The L50 of H2S for coral, shrimp, and crab is about 30ppb! Disrupts their oxygen metabolism, worse than cyanide. There are a number of oceanographic and marine ecosystem papers that document this as the main problem for coastal reef bleaching, in excruciating detail. BTW is also true for Australian Great Barrier reef bleaching events, which usually follow flooding and the associated sediment laden runoff into the ocean. Often, the reefs can eecover if the ‘pollution is a pulse and not continuous.
Warmer water accelerates the organic decomposition, so raises the H2S concentration. That is the temperature link.
Wrote about this in the essay shell games for the upcoming book. Details there, not here.

September 10, 2014 4:52 pm

I wonder if the recent absence of tropical storms and hurricanes around Florida has anything to do with the reported higher SST at these particular locations. These storms transport heat from the oceans to the atmosphere and to the land. Also, I took a look at the HADCRUT temperature record for Orlando in the center of the Florida Peninsula, and it has been trending slightly cooler for the last 60 years. Just take a look at where orange trees grow and survive the winter now compared to 1950’s and 60’s.

Richard M
September 10, 2014 4:53 pm

Looks like they compared -AMO to +AMO and found it was different. Amazingly brilliant these clientologists.

Reply to  Richard M
September 10, 2014 5:46 pm

“What’s interesting is that the temperature increase observed during this recent 32-year period was as large as that measured at the lighthouses spanning 120 years,” said Kuffner. “This makes it likely the warming observed at the lighthouses has actually occurred since the 1970s.”
That’s what I was thinking, too…or don’t they recogniise the AMO as a valid process?

David Riser
September 10, 2014 5:13 pm

Well after pulling their supplementary data, they are not actually measuring the coral reefs, just some lighthouses built at the outer edge of the reef and not even the same lighthouses or same locations. The only close records are all at Fowey rocks which is the extreme north edge of the keys very close to the gulf stream. Peak temps were greater in the 1878 time frame but that must have been massaged out of the data somehow, averages can be very convenient. Further the record is not continuous nor of the same points, their 32 year span is not a single span of a single point compared to another 32 year span. So I am thinking garbage in garbage out. It would be interesting to include data from the entire period 1870 to present, except of course that doesn’t exist. Bleaching of coral as a previous poster pointed out is just the corals request for a new type of algae, happens all the time. Staghorn and elkhorn coral was a big collectors item at one time as well as being very susceptible to damage from careless divers. Finally not a lot of data on the condition of the coral reef from the earlier period, as far as we know it could have been the same, worse or better. Anyhow not a very careful study.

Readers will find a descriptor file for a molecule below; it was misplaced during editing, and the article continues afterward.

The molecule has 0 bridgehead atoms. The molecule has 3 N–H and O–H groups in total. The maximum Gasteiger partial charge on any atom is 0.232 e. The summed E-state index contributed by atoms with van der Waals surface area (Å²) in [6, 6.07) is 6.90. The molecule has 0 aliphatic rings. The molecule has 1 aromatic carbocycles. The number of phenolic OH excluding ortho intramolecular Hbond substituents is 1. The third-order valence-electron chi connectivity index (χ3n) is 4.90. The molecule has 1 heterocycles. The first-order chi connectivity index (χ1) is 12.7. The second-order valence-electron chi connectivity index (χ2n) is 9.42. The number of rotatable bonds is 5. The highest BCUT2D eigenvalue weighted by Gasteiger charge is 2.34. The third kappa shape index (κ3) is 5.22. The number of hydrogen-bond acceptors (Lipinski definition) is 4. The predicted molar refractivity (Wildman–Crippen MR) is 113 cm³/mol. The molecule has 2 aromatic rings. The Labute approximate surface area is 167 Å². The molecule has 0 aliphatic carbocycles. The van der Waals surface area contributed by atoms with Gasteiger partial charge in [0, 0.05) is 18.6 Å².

September 10, 2014 5:13 pm

OMG now warm water that kills coral? I always thought it was cold. If not, why aren’t there coral reefs off Long Island.?

Two Labs
September 10, 2014 5:32 pm

Nice circular argument. Ocean temperatures increase because of global warming, and global warming is measured through increasing Ocean temperatures.

Alan Watt, Climate Denialist Level 7
September 10, 2014 5:36 pm

I downloaded the raw temperature data from the SI section of the report link. What I was looking for was the depth of the temperature sensors. I did not find it in a quick look; I’ll take a more thorough look later.
As any diver knows, there can be sharp thermoclines in the ocean. Temperatures at the surface seldom survive a descent of even 10 feet, and boy do you notice them when you pass through. I was diving in Bonaire in April; Panama City, Florida in June and Hawaii (big island) in August. I would have loved to see water temperatures at 84° (F) in any of those places. Instead at any depth I could be fully submerged where there was anything interesting to look at (including corals), water temperatures were always in the 78° – 81° range (my dive computer records water temp).
In other words, the water temps at the measured locations might not be a valid proxy for temps where the coral live.

September 10, 2014 5:55 pm
September 10, 2014 6:08 pm

Yes and, this projection of bird extinction was released by the Audubon Society and appeared on the front page of my local paper tonight.
The irony is, they’re probably right, but not because of Global Warming. Because of the hilltop cuisinarts that will be dotting every hilltop in the future.

September 10, 2014 6:43 pm

This is too goofy to be true. I’ll have a post about it in the morning. Unbelievable.

September 10, 2014 7:07 pm

“There is strong evidence that global climate change over the last several decades has caused shifts in species distributions…”